The Mets maintained the status quo this off-season. They chased one of the two big free agent outfielders, ultimately landing the lesser of the two to a more favorable contract than the deal Matt Holiday got from the Cardinals. Bay is a great hitter and a terrible fielder, but you're right that he only partially solved one of their problems at the cost of most of the team's winter budget. Minaya misplayed the market by signing Alex Cora to a $2 million deal early on only to watch far superior players like Orlando Hudson sign similar deals in the hot stove's waning days.
The Mike Jacobs and GMJ deals are hard to pan because they basically cost the Mets nothing, but in this case they got what they paid for because neither player is likely to contribute anything above replacement-level production.
The scope of possible outcomes for the starting rotation is expansive, with an upside of "great all-around" and a downside of "Johan Santana plus four." I think we've all grown a little tired of Oliver Perez and John Maine falling short of expectations, but I guess we're gonna ride that train one more time in 2010. The good news is that the Mets have a few semi-credible backups in Nelson Figueroa, Hisanori Takahashi, and Pat Misch to step in and take on some innings when Perez and/or Maine inevitably lands on the disabled list, but the bad news is that those three pitchers are little more than decent fifth starter candidates.
Minaya seems to have succeeded in two areas, though: the bullpen looks pretty strong and the catching tandem of Rod Barajas and Henry Blanco is cheap and decent. For the former, Ryota Igarashi, Kiko Calero, and the aforementioned Takahashi will help support Francisco Rodriguez, Pedro Feliciano, and Sean Green, who collectively give the Mets a lot of different relief options. For the latter, the Mets avoided the temptation of overpaying for Bengie Molina and brought in a couple of solid veterans in Barajas and Blanco who should be around league average in aggregate for the grand sum of a few million dollars.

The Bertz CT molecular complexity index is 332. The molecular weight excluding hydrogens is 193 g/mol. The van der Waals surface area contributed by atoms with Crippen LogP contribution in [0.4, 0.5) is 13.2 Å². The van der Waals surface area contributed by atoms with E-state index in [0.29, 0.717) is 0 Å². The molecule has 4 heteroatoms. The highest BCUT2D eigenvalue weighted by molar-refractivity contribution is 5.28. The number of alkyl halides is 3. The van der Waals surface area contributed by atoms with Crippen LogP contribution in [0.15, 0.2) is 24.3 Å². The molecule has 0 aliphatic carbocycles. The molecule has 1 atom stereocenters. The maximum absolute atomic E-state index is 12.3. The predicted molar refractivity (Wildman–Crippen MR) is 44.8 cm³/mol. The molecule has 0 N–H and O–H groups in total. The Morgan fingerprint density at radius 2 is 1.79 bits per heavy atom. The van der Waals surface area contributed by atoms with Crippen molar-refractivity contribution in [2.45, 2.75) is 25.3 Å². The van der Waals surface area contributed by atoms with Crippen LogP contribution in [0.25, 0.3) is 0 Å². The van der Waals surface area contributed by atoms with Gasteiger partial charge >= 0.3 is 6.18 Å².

Who will, and who should, get the majority of starts at catcher?
Barajas, who is better offensively and defensively than Blanco. Blanco is no slouch with the glove, but he doesn't really hit much (Barajas doesn't hit much, either, but he's the better of the two).
To win, the team needs major bounce-back seasons from Jose Reyes and David Wright. Will that happen?
I think so. Reyes needs to be on the field, and despite the recent thyroid scare that could keep him out of the Opening Day lineup, he figures to be back in action in early April and has had no setbacks following hamstring surgery in October. If he's on the field he'll return to being one of the few most valuable shortstops in baseball.
Wright, too, I expect to bounce back. He didn't have a terrible 2009, but his power dropped significantly and his strikeout rate shot up as well. He continued to get on base with relative ease, but his high batting average was buoyed by an unsustainable .394 BABIP. I think his power stroke will return in 2010, dampered somewhat by Citi Field, but a return to 20-25 home runs is a definitely possibility.
(Required Mets-Nats question) Who's better: Wright or Zimmerman?
Zimmerman was far better last year, but Wright has the superior career resume. The truth is that I'm happy to have Wright because I think he's a good fit for this team and this city (and he grew up a Mets fan), but it's a coin flip as to who will be better over the next decade.